From downtown Canmore, it’s just a 7.5 km drive past the Canmore Nordic Centre Provincial Park to the parking lot for Grassi Lakes Trail. The trail is only 4 km long (roundtrip), and you can choose between an easy and difficult trail. The easy trail has a gradual incline that’s easy to hike for kids, while the difficult trail features rocky stairs and a waterfall.
For hiking to Grassi Lakes, you need to purchase Kananaskis Conservation Pass because the hike is located in a provincial park. The day pass costs 15 CAD for one vehicle, or it’s free if you visit on Wilderness Wednesdays, the first Wednesday of every month.
3. Quarry Lake or Rundle Forebay in Canmore
Quarry Lake and Rundle Forebay (also called Canmore Reservoir) are the most popular bodies of water in Canmore but for different reasons.
Quarry Lake it’s a small and shallow lake that’s warm enough to swim in during summer, which is quite rare in the Canadian Rockies. It’s mostly frequented by families and requires purchasing parking.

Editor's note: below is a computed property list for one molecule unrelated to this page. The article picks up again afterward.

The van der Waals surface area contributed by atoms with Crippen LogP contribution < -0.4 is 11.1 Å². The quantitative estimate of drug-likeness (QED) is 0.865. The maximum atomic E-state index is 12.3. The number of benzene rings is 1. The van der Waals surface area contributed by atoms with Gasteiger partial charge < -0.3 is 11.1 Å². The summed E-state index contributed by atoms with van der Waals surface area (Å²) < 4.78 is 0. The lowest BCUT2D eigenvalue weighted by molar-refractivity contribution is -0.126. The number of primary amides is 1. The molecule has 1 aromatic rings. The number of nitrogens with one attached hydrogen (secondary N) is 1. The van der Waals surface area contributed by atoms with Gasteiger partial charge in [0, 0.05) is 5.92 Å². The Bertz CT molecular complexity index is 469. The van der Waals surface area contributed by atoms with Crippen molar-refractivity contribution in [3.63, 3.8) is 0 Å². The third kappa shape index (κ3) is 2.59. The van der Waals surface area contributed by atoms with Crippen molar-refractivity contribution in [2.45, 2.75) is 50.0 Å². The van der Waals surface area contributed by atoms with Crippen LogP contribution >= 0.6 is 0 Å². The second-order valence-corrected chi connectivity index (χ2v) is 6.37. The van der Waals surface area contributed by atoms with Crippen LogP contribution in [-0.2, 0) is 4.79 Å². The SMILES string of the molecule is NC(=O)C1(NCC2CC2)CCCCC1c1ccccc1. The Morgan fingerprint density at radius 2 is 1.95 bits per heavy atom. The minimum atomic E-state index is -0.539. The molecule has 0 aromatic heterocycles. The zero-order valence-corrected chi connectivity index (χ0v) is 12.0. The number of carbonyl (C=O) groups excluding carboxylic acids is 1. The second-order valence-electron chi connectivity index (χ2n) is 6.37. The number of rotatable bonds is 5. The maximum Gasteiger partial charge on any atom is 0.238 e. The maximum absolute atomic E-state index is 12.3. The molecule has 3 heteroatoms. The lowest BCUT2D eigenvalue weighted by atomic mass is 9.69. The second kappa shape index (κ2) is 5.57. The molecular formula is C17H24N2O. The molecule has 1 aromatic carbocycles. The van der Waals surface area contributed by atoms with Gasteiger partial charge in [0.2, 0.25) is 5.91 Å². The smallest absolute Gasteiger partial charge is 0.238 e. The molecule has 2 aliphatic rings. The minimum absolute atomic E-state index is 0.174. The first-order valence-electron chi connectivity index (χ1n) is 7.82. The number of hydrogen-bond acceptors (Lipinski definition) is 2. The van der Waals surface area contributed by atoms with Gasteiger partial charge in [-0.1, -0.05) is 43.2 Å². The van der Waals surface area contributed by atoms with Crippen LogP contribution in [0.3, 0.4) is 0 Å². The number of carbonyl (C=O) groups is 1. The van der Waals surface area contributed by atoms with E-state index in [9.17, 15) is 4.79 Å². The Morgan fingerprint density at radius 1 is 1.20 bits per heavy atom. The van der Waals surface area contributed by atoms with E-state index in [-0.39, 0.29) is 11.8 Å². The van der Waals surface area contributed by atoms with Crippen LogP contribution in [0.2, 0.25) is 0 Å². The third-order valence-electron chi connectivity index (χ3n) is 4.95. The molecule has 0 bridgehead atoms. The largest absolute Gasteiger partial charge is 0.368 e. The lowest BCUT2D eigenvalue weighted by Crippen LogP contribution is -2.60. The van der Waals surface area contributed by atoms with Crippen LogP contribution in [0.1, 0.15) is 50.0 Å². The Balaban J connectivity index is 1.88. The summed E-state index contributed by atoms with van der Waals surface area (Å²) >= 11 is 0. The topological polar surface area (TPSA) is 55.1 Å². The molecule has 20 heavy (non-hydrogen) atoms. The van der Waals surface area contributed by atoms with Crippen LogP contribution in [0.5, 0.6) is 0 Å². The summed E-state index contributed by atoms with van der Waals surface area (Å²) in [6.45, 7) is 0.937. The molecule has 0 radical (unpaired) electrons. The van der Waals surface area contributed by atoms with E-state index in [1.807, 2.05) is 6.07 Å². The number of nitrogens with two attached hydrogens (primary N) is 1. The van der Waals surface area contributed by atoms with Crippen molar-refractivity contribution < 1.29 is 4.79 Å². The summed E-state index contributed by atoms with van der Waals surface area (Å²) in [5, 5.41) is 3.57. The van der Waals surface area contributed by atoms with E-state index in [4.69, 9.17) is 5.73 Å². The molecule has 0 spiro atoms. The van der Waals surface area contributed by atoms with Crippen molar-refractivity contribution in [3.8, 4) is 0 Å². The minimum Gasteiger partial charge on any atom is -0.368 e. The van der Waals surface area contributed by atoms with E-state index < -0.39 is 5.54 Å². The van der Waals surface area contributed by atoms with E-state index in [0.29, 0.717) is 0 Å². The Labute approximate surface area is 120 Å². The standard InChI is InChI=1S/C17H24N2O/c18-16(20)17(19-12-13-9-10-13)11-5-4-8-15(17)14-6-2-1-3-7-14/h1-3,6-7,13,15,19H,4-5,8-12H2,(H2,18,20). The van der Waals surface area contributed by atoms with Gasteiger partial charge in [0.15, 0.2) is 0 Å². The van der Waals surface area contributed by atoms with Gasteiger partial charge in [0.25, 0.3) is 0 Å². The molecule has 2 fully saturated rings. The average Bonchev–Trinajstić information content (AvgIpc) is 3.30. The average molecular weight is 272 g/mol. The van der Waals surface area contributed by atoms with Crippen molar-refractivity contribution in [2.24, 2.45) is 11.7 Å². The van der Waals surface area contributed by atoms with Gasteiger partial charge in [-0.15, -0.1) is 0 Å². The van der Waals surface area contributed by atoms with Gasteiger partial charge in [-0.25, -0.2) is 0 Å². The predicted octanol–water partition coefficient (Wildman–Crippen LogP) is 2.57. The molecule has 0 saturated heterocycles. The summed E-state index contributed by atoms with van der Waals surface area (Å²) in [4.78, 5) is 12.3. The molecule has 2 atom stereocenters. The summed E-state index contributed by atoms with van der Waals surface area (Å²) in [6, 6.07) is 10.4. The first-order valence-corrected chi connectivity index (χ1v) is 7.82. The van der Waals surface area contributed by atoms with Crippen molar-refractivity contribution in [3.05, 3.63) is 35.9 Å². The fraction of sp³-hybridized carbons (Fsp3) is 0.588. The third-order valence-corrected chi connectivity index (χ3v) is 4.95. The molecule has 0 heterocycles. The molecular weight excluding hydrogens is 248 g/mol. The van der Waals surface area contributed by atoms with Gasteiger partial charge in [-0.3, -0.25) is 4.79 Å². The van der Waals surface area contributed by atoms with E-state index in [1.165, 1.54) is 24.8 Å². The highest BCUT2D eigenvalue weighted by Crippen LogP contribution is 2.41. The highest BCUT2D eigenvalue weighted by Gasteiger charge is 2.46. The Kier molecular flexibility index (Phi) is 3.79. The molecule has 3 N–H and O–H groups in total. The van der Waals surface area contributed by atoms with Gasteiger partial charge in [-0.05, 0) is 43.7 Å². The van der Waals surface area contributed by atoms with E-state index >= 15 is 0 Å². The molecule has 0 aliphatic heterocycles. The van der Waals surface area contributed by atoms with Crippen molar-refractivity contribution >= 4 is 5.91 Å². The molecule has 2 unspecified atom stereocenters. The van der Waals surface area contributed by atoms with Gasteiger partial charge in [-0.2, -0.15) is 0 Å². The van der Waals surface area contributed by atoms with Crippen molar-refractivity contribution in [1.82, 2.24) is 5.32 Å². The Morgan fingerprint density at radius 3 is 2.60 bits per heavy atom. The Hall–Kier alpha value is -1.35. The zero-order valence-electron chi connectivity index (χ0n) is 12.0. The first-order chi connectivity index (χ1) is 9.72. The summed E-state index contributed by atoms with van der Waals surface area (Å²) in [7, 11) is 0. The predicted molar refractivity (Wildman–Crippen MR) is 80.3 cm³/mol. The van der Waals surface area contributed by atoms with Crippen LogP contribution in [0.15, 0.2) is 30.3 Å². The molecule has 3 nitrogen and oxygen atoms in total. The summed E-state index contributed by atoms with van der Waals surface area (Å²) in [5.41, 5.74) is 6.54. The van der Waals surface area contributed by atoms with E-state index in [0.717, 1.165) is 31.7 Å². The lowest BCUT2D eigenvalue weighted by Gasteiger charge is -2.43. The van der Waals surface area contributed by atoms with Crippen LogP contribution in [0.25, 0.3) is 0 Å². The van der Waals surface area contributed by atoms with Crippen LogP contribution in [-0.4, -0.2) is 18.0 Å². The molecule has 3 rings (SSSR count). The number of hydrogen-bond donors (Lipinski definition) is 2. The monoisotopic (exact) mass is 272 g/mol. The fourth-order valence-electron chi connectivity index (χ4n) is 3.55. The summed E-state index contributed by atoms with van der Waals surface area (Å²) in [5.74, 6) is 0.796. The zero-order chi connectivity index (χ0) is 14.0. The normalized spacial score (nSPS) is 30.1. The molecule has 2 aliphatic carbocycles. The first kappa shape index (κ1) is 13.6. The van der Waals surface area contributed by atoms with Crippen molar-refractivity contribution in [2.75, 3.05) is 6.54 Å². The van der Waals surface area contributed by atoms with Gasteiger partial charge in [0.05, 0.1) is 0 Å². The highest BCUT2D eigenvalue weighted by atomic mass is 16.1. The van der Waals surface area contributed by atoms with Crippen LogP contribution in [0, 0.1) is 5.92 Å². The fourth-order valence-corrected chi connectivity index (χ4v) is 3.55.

On the other hand, Rundle Forebay is a popular hangout for stand-up paddleboarders and kayakers. Parking is free and fills out fast on the weekends. If you don’t have your gear, rent a kayak or SUP at Bow Valley SUP in Canmore.
Rundle Forebay is the first body of water in the Rockies that thaws in spring!
4. Iconic Three Sisters
Just before reaching Canmore, or anywhere in Canmore, you see the iconic mountain trio Faith, Hope, and Charity, better known as Three Sisters.
And we also know where to take the best photo of Three Sisters with a reflection in the water. Save this spot!
47 Fun things to do in Canmore
5. Lake Minnewanka in Banff National Park